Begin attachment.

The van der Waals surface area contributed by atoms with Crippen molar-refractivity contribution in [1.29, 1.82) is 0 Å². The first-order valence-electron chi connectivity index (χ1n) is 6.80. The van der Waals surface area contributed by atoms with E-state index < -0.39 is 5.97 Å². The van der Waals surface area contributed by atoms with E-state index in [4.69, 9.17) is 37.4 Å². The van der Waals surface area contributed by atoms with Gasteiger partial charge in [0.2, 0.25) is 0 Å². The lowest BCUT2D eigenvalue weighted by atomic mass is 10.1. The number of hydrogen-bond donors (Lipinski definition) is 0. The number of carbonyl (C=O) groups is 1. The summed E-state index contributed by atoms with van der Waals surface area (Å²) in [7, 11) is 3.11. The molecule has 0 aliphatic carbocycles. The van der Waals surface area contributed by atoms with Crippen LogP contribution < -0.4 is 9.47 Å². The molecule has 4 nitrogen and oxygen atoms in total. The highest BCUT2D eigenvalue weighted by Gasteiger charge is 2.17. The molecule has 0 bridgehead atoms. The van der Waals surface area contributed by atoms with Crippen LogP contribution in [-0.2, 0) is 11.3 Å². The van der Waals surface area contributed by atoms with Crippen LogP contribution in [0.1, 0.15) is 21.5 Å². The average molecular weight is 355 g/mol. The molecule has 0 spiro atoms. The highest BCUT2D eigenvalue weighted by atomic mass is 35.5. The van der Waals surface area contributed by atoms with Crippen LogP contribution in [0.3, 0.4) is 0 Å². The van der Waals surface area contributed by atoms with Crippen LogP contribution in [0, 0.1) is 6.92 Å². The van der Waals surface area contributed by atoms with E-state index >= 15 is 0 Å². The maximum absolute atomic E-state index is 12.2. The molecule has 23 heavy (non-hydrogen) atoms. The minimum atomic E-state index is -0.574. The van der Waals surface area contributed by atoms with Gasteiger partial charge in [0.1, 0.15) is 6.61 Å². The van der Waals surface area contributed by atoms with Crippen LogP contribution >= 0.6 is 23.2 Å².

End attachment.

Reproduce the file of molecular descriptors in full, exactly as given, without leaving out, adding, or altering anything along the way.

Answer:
The van der Waals surface area contributed by atoms with Crippen molar-refractivity contribution in [1.29, 1.82) is 0 Å². The first-order valence-electron chi connectivity index (χ1n) is 6.80. The van der Waals surface area contributed by atoms with E-state index < -0.39 is 5.97 Å². The van der Waals surface area contributed by atoms with E-state index in [4.69, 9.17) is 37.4 Å². The van der Waals surface area contributed by atoms with Gasteiger partial charge in [0.2, 0.25) is 0 Å². The lowest BCUT2D eigenvalue weighted by atomic mass is 10.1. The number of hydrogen-bond donors (Lipinski definition) is 0. The number of carbonyl (C=O) groups is 1. The summed E-state index contributed by atoms with van der Waals surface area (Å²) in [7, 11) is 3.11. The molecule has 0 aliphatic carbocycles. The van der Waals surface area contributed by atoms with Crippen LogP contribution < -0.4 is 9.47 Å². The molecule has 4 nitrogen and oxygen atoms in total. The highest BCUT2D eigenvalue weighted by Gasteiger charge is 2.17. The molecule has 0 bridgehead atoms. The van der Waals surface area contributed by atoms with Crippen LogP contribution in [-0.2, 0) is 11.3 Å². The van der Waals surface area contributed by atoms with Crippen LogP contribution in [0.1, 0.15) is 21.5 Å². The average molecular weight is 355 g/mol. The molecule has 0 spiro atoms. The highest BCUT2D eigenvalue weighted by atomic mass is 35.5. The van der Waals surface area contributed by atoms with Crippen LogP contribution in [0.3, 0.4) is 0 Å². The van der Waals surface area contributed by atoms with Crippen LogP contribution in [0, 0.1) is 6.92 Å². The van der Waals surface area contributed by atoms with E-state index >= 15 is 0 Å². The maximum absolute atomic E-state index is 12.2. The molecule has 23 heavy (non-hydrogen) atoms. The minimum atomic E-state index is -0.574. The van der Waals surface area contributed by atoms with Gasteiger partial charge in [0.1, 0.15) is 6.61 Å². The van der Waals surface area contributed by atoms with Crippen LogP contribution >= 0.6 is 23.2 Å².